> > set of triples on them, they might be the same layer.  We can tell that
> > g1 and g3 each do not name the same layer as g2, since clearly their
> > layers have different triples on them.
> 
> But with incomplete semantics, each could have the ones it has and some others, so they could all be the same or indeed all different (maybe :g1 also includes :c :d 15 and :g3 also has :f :g 26)
> 
> BUt in any case, isn this all about named graphs? What has this got to do with layers? 
> 
> > 
> > If you don't make either the UNA or the CWA, it would be possible that
> > even g1 and g2 would be names for the same layer.   For example, if we
> > later learned...
> > 
> >                :g2 { :a :b 10 }
> >                :g1 { :a :b 20 }
> > 
> > then, as far as we knew, the layers would have the same triples on them.
> > 
> > I continue to like that a lot. 
> > 
> > What about Web Architecture?  If the name of a layer is dereferenceable,
> > is it reasonable to expect/require the returned content to be a
> > serialization of all the triples on that layer?   I think it probably
> > is.    So we'd start to think about the different published and
> > maintained foaf files, doap files, environmental quality surveys (in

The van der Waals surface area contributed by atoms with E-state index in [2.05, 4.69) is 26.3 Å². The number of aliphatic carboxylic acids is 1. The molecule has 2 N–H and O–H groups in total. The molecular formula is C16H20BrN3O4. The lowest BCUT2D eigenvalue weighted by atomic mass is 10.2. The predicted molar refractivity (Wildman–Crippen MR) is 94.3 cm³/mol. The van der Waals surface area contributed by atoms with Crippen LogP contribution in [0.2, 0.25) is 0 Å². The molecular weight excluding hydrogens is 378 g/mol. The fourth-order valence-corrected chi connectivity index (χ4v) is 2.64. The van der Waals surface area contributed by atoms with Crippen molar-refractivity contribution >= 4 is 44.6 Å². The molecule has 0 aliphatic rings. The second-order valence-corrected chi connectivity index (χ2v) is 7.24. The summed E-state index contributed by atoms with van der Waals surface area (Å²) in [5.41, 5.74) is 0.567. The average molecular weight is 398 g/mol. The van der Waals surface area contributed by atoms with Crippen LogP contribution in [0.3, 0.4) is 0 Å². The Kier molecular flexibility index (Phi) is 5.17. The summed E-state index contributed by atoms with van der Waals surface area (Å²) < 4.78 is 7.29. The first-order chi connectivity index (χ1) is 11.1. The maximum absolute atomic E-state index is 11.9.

> > RDF), etc, each being a "layer".   The triples on the layer can change
> > over time, but the layer is still a thing.  
> 
> That was one of the purposes of the surfaces idea, yes. They are an abstract model for g-boxes. But I didnt pitch this to the WG as we already had g-boxes, and that seemed to work OK. 
> 
> > 
> > So, "layer" is the new "g-box".   (Maybe "RDF Layer" when we need to be
> > formal.)  I think it's a much better term.  One cool thing is how much
> > it raises the question, "layer in what?"    And that's a great question
> > to be asking; of course, a dataset is a collection of layers,
> > appropriately stacked, with their names attached, and one of them
> > flagged as the "default".
> > 
> > Preliminary +100 on "layer".
> 
> If we are going to start pitching names, I will re-open my "surfaces" idea, described in http://www.slideshare.net/PatHayes/rdf-redux. It does have the great merit of completely getting rid of the merge/union terminology. Those slides dont mention SPARQL datasets, but in that terminology they would be a set of named surfaces and a default surface, each with an RDF graph on it. OR, if we want bnodes to be shared, they would be a single surface with the named graphs and default graph on it. 
> 
> We dont have to stick to the name "surface". I do like words like 'sheet' (of paper), 'page', etc.., however. 
> 
> Pat
> 
> 
> > 
> >    -- Sandro
> > 
> > 
> > 
> > 
> > 
> > 
> > 
> 
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Received on Sunday, 29 April 2012 19:28:58 UTC